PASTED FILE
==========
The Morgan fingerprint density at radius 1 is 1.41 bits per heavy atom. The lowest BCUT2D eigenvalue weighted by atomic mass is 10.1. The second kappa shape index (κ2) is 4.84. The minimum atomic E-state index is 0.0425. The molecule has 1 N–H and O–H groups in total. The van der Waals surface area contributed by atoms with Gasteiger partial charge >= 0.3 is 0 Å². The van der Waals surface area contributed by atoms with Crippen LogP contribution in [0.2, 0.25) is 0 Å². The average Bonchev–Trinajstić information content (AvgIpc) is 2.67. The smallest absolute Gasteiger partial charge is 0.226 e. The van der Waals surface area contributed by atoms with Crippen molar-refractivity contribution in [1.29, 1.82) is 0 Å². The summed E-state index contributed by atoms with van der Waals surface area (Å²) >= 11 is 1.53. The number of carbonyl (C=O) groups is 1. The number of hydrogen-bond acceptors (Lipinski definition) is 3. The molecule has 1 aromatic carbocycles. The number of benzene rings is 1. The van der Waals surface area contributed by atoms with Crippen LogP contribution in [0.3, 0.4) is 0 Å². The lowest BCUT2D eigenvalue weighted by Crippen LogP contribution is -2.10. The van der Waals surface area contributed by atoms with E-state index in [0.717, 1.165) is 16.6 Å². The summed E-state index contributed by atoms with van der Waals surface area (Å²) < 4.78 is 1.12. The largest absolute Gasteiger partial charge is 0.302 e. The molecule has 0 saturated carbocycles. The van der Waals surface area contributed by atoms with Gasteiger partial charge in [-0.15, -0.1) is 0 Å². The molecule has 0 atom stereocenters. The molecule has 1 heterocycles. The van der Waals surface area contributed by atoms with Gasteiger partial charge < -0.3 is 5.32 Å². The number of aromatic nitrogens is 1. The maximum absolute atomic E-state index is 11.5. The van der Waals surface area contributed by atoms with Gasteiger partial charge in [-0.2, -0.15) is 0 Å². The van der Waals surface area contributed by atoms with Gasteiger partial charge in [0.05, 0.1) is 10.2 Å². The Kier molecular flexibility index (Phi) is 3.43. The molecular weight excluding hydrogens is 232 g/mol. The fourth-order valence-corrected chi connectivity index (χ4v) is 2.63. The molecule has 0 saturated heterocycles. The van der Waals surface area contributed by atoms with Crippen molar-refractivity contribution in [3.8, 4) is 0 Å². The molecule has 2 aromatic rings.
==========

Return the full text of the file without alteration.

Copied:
The Morgan fingerprint density at radius 1 is 1.41 bits per heavy atom. The lowest BCUT2D eigenvalue weighted by atomic mass is 10.1. The second kappa shape index (κ2) is 4.84. The minimum atomic E-state index is 0.0425. The molecule has 1 N–H and O–H groups in total. The van der Waals surface area contributed by atoms with Gasteiger partial charge >= 0.3 is 0 Å². The van der Waals surface area contributed by atoms with Crippen LogP contribution in [0.2, 0.25) is 0 Å². The average Bonchev–Trinajstić information content (AvgIpc) is 2.67. The smallest absolute Gasteiger partial charge is 0.226 e. The van der Waals surface area contributed by atoms with Crippen molar-refractivity contribution in [1.29, 1.82) is 0 Å². The summed E-state index contributed by atoms with van der Waals surface area (Å²) >= 11 is 1.53. The number of carbonyl (C=O) groups is 1. The number of hydrogen-bond acceptors (Lipinski definition) is 3. The molecule has 1 aromatic carbocycles. The number of benzene rings is 1. The van der Waals surface area contributed by atoms with Crippen LogP contribution in [0.3, 0.4) is 0 Å². The lowest BCUT2D eigenvalue weighted by Crippen LogP contribution is -2.10. The van der Waals surface area contributed by atoms with E-state index in [0.717, 1.165) is 16.6 Å². The summed E-state index contributed by atoms with van der Waals surface area (Å²) < 4.78 is 1.12. The largest absolute Gasteiger partial charge is 0.302 e. The molecule has 0 saturated carbocycles. The van der Waals surface area contributed by atoms with Gasteiger partial charge in [-0.15, -0.1) is 0 Å². The molecule has 0 atom stereocenters. The molecule has 1 heterocycles. The van der Waals surface area contributed by atoms with Gasteiger partial charge < -0.3 is 5.32 Å². The number of aromatic nitrogens is 1. The maximum absolute atomic E-state index is 11.5. The van der Waals surface area contributed by atoms with Gasteiger partial charge in [-0.2, -0.15) is 0 Å². The van der Waals surface area contributed by atoms with Gasteiger partial charge in [0.05, 0.1) is 10.2 Å². The Kier molecular flexibility index (Phi) is 3.43. The molecular weight excluding hydrogens is 232 g/mol. The fourth-order valence-corrected chi connectivity index (χ4v) is 2.63. The molecule has 0 saturated heterocycles. The van der Waals surface area contributed by atoms with Crippen molar-refractivity contribution in [3.8, 4) is 0 Å². The molecule has 2 aromatic rings.